• 🕵️‍♀️ You have a strong intuition that allows you to sense when something is off or when someone is not being honest.
  • 😔 You have experienced a sense of not fitting in or feeling misunderstood because of your sensitivity.
  • 🥴 You may experience exhaustion and burnout frequently due to the overwhelming nature of your sensitivity.

If you identify with many of these traits, you might be an empath — but Yoon said it’s important to remember there isn’t a one-size-fits-all definition of what it means to be an empath.

The science behind empaths

While empathy has been studied in psychology and related fields for many years, the specific term “empath” has emerged more recently, and studies are limited.

Yoon said the limitation is because there’s no agreed-upon definition. Some people see being an empath as a spiritual or psychic ability, while others see it as a psychological or neurological trait, and thus measuring empathic ability in the scientific community is challenging.

The community is also divided on whether true empaths actually exist, added Kim Penberthy, University of Virginia professor of research in psychiatric medicine.

Penberthy said the findings from one study in 2018 could suggest empaths exist. In the study, researchers discovered “mirror neurons” in the brain that might help us mirror the emotions of those we come in contact with, she said. It may be the case that some people have more mirror neurons than others, hence the potential phenomenon of empaths.

Challenges to being an empath

All the professionals I spoke to said the biggest challenge for empaths is distinguishing the line between another person’s emotions or energies, and their own.


Yoon further explained that the constant absorption of emotional information from other people can make it challenging to discern what an empath is truly feeling and thinking. This lack of clarity can lead to mental and emotional exhaustion or feeling overwhelmed.

Yoon shared general tips on how empaths can practice self-care to avoid feeling emotionally drained. (These are also great tips for our non-empath pals.)

  • Set boundaries. Learn to say “no” when you need to and set limits on the time and energy you give to others.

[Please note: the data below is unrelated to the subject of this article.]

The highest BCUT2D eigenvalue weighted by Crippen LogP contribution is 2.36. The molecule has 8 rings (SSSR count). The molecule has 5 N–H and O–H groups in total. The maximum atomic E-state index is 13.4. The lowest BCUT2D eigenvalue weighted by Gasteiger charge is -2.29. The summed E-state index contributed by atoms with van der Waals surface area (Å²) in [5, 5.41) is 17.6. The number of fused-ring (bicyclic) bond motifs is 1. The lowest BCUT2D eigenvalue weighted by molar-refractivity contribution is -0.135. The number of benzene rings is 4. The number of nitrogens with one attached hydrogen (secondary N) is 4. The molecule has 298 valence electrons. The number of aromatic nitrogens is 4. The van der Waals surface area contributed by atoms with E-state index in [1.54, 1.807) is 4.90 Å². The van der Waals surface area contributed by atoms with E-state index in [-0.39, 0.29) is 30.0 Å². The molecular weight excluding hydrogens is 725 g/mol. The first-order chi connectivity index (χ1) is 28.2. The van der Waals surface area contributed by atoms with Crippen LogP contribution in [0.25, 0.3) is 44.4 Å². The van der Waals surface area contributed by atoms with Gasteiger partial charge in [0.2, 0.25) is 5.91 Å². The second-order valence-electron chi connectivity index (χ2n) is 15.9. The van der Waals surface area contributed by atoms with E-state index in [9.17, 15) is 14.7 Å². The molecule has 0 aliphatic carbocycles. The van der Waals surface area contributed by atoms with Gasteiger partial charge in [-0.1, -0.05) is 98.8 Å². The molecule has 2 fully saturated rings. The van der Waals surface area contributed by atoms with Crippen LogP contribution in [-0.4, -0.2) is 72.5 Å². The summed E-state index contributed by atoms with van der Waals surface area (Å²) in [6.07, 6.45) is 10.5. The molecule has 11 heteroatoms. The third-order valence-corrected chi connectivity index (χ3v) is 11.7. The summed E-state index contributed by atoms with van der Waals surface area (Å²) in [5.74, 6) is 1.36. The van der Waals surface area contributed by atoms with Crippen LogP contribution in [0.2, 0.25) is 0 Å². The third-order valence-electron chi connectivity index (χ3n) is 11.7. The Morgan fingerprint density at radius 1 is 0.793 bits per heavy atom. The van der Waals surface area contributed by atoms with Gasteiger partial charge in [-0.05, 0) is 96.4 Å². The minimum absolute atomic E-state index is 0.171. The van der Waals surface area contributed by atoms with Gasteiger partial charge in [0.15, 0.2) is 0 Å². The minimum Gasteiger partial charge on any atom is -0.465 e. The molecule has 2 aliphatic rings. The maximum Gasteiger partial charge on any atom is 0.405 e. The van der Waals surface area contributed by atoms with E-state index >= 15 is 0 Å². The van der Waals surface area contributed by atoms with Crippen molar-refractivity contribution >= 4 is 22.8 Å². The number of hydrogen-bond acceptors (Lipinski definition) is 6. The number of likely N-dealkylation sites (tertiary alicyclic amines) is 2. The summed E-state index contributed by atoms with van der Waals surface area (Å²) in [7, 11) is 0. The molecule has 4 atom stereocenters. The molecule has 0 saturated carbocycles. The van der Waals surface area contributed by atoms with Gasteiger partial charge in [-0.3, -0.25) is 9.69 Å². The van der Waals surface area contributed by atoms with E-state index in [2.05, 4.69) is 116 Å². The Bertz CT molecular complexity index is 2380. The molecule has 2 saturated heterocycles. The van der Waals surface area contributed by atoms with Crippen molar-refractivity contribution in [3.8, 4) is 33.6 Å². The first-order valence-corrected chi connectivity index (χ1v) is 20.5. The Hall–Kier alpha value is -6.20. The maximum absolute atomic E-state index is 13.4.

• Practice mindfulness. Take some time each day to be still and orient to the present moment.
  • Spend time in nature. Being in nature can be very calming and rejuvenating for empaths.
  • Engage in creative activities. Take up painting, drawing or writing to express your emotions and recharge your energy.
  • Take care of your physical health. Make sure you’re eating a healthy diet, getting enough sleep and engaging in regular exercise.
  • Energy protection visualization. Use visualization techniques (for example, taking a long shower where you imagine washing away any emotions/energy that doesn’t belong to you) to protect or cleanse your energy.
  • Connect with other empaths. Find a community of like-minded individuals can be very validating and supportive.

Feeling another person’s emotions often leads an empath to want to alleviate that person’s emotional pain. While this sounds (and can be) negative, it can also be an asset in an empath’s personal and professional life.

Yoon said empaths are often drawn to careers in fields such as counseling, psychology, social work or healthcare.

“They possess an innate ability to connect with others and provide meaningful support and guidance,” Yoon said. “In personal relationships, empaths tend to be compassionate and understanding partners and friends.”

I would add careers in journalism to the list. As a journalist, I’ve always felt it important to build trust and connection with the communities and the people I cover. Both my empathy and empath traits help me listen to the people I’m interviewing with intention and ask difficult questions with humility.

The stereotype of a grizzled hard-charging reporter has never resonated with me. That’s only one approach to journalism, and I am accepting that my approach adds immense value, too.


My takeaway

Through this reporting I’ve learned a lot about myself and others who feel deeply — it’s OK to have the “big feels.” It just means we have an enhanced ability to connect with people, and sometimes we have to learn how to set boundaries so we don’t carry others’ emotions too far along with us.

Thank you for being in this space with me,


If what you learned today from these experts spoke to you or you’d like to tell us about your own experiences, please email us and let us know if it is OK to share your thoughts with the larger Group Therapy community. The email gets right to our team. As always, find us on Instagram at @latimesforyourmind, where we’ll continue this conversation.

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More perspectives on today’s topic & other resources

Yellow Chair Collective’s highly sensitive people and empath support group has had more than 10 group cohorts in the last two years. The wait-listed groups offer support, self-exploration tools and skills development and building of resources. One group is specifically for Asian Pacific Islander South Asian American (APISA) adults.

If you’re looking for more resources on highly sensitive people, read “The Empath’s Survival Guide” by Judith Orloff. Orloff goes into detail about the differences between highly sensitive people and empaths; and further explores what an intuitive empath is (an individual who can sense emotions of animals).

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Group Therapy is for informational purposes only and is not a substitute for professional mental health advice, diagnosis or treatment. We encourage you to seek the advice of a mental health professional or other qualified health provider with any questions or concerns you may have about your mental health.